Nuclear summit agrees to secure material by 2014


A 47-nation nuclear security summit in Washington DC hosted by US President Barrack Obama and attended by President Jacob Zuma and 36 other leaders has agreed to secure fissile materials by 2014. The countries also undertook to ensure effective security of the nuclear material that they possessed.

The leaders pledged to prevent the illegal obtaining of information or technology required to use nuclear material for malicious purposes. All countries agreed to adhere to a list of best practices and recognise a need for cooperation to effectively prevent and respond to incidents of illicit nuclear trafficking. Leaders from China, Russia, France, Germany, Brazil and Japan were among participants at the summit, making it the largest gathering of world leaders in Washington in more than 60 years.

Zuma said he was confident that all countries would adhere to these undertakings and said all leaders present had shown much commitment in the fight against nuclear terrorism, the Presidency said in a statement. In its contribution at the summit, South Africa emphasised that the only way to combat nuclear terrorism would be the complete and irreversible elimination of nuclear weapons.

Addressing the summit, Zuma said it was important that emphasis be placed on a multilateral approach in order to uphold the centrality of the United Nations. Zuma also said that it was important for states to pool their resources in fighting terrorism globally and that multilateral systems should be strengthened to deal with such efforts.

The SA leader further praised the work of the International Atomic Energy Agency (IAEA) in efforts to strengthen nuclear security. Zuma said the summit should not seek to replace the work of institutions such as IAEA but rather support and complement their work. “We all know that the IAEA remains the internationally recognised competent authority responsible for verifying and assuring compliance with safeguards agreements to prevent the diversion of nuclear energy from peaceful uses to nuclear weapons. “Nothing should be done to undermine the authority of the IAEA and it should have adequate resources to fulfill its mandate,” he said.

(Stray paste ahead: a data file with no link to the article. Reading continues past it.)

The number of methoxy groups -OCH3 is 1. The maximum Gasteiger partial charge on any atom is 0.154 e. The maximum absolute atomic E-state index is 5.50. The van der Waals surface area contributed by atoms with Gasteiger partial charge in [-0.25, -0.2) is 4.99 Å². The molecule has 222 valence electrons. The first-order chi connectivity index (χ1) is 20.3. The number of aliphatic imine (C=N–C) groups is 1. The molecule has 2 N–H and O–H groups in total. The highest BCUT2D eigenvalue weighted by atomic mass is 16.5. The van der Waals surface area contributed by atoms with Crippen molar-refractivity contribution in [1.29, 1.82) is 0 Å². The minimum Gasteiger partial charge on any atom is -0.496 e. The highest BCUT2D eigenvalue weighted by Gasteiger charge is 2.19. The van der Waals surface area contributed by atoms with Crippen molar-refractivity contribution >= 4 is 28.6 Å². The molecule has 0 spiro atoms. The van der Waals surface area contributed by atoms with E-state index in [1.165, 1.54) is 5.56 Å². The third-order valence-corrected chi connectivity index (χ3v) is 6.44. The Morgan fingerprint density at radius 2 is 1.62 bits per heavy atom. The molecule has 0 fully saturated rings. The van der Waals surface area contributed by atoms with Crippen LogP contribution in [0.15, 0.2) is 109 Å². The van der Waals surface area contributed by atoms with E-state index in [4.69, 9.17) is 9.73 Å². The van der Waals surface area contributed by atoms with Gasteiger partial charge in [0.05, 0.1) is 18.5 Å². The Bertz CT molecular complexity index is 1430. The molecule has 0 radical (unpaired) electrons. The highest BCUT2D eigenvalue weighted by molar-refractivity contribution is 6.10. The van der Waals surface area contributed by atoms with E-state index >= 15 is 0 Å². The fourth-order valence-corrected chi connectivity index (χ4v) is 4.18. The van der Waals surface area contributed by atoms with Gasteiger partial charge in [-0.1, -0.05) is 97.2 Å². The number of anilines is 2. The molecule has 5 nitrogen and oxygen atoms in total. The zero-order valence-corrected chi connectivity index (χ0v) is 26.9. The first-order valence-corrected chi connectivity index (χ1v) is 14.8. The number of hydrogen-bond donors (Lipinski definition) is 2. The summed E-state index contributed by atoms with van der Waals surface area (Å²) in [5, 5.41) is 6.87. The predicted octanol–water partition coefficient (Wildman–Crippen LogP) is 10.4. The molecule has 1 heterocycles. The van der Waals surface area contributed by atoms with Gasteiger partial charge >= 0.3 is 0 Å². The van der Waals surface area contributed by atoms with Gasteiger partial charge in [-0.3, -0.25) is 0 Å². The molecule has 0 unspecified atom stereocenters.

SA gave up its pursuit of nuclear weapons in 1993 making it the first and only country to start abandoning a weapons programme voluntarily. South Africa has been hailed by Obama for its leadership in this regard. “South Africa has special standing in being a moral leader on this issue, and I wanted to publicly compliment President Zuma, (and) his administration, for the leadership they have shown and looking forward for the possibility of them helping to guide other countries down a similar direction of non proliferation,” said Obama praising SA.

Observers say SA can use this commendation to its advantage during the talks by urging the leaders to take example to dismantle their nuclear programmes – a view that was also shared by Zuma. In an interview with the SABC ahead of the meeting, Zuma said he would use the summit to push international cooperation to ensure safety of nuclear materials and facilities, as well as the peaceful use of nuclear energy. Zuma questioned why nations should possess nuclear arms in the first place.

The next Nuclear Security Summit will be held in Seoul in 2012.